Leonides, however, claims that in the end his employers, the public officials, must bear the responsibility. As a result, upon the arrival of Herakleides and Patron, Leonides refuses to accept any damaged rolls from the preceding keepers without the presence and permission of the new keepers. Understanding his precarious situation, Herakleides likewise refuses to take responsibility for the transfer. Leonides’ heirs later maintained
“that their father was appointed as salaried clerk to the keepers and might not be held responsible for the transfer. That, however, all the rolls were transferred except those missing the beginning or damaged or worm-eaten (…) but that the taking over was done at the risk of the responsible persons.”
The stress of the situation is enough to drive Patron over the edge, and his son Euangelos has to replace him for the final year of his tenure.
By now, the heirs of multiple sets of keepers have become burdened with stacks of old, crumbling documents that no-one is willing to take over from them. Their complaints to the strategus and prefect (governor of Egypt) are heard—in fact five successive prefects get involved! But somehow no-one manages to break the impasse until in 114-115 the prefect Rutilius Lupus puts his foot down and forces Leonides to accept all the rolls, damaged or no, from the families of the earlier keepers. The cost of repair is to be borne in part by Leonides, insofar as he accepted rolls without the knowledge of the current keepers, and in part by Herakleides and Euangelos.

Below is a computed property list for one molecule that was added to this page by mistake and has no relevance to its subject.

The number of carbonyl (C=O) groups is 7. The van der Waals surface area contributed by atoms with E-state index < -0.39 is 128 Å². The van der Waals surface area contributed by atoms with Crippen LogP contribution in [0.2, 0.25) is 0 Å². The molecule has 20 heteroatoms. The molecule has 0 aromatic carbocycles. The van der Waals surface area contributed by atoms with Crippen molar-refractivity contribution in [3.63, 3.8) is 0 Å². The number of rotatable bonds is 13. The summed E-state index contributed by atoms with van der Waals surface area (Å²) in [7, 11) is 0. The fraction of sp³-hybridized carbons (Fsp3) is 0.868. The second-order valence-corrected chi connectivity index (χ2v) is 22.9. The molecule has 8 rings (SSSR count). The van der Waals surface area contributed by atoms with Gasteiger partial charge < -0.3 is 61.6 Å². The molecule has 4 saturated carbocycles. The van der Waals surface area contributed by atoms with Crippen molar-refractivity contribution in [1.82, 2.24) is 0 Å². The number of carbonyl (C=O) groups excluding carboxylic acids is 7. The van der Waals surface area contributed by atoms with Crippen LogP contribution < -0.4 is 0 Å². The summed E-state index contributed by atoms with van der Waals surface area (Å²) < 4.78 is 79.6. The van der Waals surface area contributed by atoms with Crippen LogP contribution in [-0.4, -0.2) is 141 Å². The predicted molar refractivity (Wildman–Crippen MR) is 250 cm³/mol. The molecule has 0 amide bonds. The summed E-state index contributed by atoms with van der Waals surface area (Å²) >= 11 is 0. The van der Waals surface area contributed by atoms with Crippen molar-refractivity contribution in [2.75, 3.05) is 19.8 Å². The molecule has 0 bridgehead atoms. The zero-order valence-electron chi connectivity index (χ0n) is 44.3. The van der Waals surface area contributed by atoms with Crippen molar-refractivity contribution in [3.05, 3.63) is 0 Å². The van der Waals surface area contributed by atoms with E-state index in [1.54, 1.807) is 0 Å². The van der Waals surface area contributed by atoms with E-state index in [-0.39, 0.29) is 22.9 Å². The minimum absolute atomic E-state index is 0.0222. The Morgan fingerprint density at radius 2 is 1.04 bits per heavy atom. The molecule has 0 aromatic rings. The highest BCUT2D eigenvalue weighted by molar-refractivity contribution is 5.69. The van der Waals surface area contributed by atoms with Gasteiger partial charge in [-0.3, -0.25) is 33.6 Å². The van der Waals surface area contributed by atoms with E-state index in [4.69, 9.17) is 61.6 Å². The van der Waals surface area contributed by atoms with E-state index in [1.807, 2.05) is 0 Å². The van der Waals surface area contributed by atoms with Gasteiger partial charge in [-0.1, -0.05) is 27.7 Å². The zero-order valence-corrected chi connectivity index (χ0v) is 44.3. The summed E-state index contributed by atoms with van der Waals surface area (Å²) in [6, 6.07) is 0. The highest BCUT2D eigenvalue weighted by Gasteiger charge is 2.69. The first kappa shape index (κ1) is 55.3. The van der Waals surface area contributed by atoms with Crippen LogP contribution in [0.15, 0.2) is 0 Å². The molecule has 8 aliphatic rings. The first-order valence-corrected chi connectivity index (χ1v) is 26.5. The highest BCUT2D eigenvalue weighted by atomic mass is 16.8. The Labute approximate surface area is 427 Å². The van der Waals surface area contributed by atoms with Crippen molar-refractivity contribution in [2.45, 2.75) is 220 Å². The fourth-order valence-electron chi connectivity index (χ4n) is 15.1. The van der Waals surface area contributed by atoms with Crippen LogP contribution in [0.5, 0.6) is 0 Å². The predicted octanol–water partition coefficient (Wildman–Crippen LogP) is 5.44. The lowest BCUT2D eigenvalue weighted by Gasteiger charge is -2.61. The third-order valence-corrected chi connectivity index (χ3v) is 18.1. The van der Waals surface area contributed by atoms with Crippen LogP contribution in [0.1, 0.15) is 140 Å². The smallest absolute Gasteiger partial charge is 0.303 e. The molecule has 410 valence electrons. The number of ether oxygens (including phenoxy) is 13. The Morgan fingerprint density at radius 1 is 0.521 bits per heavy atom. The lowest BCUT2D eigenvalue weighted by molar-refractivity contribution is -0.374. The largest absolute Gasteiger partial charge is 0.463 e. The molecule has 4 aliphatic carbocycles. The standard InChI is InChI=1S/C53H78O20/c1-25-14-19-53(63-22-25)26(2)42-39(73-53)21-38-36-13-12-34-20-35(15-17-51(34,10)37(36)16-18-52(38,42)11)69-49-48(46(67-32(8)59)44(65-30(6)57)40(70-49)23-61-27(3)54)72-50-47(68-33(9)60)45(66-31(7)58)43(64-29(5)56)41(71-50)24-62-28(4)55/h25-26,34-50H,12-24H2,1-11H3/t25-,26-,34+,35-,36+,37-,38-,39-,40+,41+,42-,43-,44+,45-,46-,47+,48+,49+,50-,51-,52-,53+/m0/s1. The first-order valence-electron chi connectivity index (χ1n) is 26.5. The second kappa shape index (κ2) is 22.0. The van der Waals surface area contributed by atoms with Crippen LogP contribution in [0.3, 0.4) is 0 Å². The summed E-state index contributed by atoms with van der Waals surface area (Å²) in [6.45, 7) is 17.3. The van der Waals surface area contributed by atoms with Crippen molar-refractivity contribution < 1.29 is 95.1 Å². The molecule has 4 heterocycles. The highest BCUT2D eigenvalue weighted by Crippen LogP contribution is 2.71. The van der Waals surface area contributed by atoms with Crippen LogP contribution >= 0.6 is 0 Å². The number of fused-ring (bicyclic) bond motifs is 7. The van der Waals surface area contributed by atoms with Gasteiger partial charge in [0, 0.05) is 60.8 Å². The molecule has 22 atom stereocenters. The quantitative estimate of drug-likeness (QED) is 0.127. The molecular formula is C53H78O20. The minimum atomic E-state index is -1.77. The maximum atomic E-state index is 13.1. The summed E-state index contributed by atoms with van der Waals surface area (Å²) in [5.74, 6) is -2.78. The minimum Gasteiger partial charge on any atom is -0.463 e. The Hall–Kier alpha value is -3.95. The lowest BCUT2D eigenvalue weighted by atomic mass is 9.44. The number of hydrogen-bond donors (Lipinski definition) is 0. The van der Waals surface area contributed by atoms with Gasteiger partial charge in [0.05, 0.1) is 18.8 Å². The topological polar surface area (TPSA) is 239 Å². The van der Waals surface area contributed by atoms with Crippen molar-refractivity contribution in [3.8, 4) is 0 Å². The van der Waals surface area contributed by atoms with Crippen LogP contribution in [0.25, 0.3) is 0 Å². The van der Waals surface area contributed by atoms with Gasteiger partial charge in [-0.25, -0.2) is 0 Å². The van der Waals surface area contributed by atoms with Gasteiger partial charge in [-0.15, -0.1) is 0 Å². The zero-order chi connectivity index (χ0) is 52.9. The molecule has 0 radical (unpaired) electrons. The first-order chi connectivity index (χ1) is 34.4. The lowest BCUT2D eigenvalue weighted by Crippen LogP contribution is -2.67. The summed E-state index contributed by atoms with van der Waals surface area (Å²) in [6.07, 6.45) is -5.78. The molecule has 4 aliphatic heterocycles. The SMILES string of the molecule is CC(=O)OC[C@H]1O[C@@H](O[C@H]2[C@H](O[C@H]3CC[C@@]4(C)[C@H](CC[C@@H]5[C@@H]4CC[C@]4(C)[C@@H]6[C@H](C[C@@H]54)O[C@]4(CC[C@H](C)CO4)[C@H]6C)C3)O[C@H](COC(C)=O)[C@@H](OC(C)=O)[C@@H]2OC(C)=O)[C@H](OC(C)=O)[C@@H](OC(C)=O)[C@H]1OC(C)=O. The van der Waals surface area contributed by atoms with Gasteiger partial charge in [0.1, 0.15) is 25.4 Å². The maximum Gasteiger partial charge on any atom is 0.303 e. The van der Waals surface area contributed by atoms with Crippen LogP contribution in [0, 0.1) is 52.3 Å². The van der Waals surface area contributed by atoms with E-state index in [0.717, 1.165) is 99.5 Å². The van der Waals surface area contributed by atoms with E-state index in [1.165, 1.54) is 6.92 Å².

Herakleides drags his feet, as evidenced by a hefty fine he pays to the dioikesis (state administration) in summer of 114, but to no avail. In the following months he too passes away, and his son Herakleides-Valerius has to pay a further fine. In the end the heirs concede, paying the required sum to Leonides for the repairs of the rolls.
Skip to 124: Leonides has also died, and the new head clerk finds a situation that still has not changed and appeals to the prefect. The judgment is that the heirs of Leonides are responsible for paying the repairs, but they can in turn privately sue the heirs of Patron and Herakleides if they deem the keepers to have been responsible. As a security, the prefect seizes both parties’ properties, in order to guarantee that they will now finally undertake the necessary work.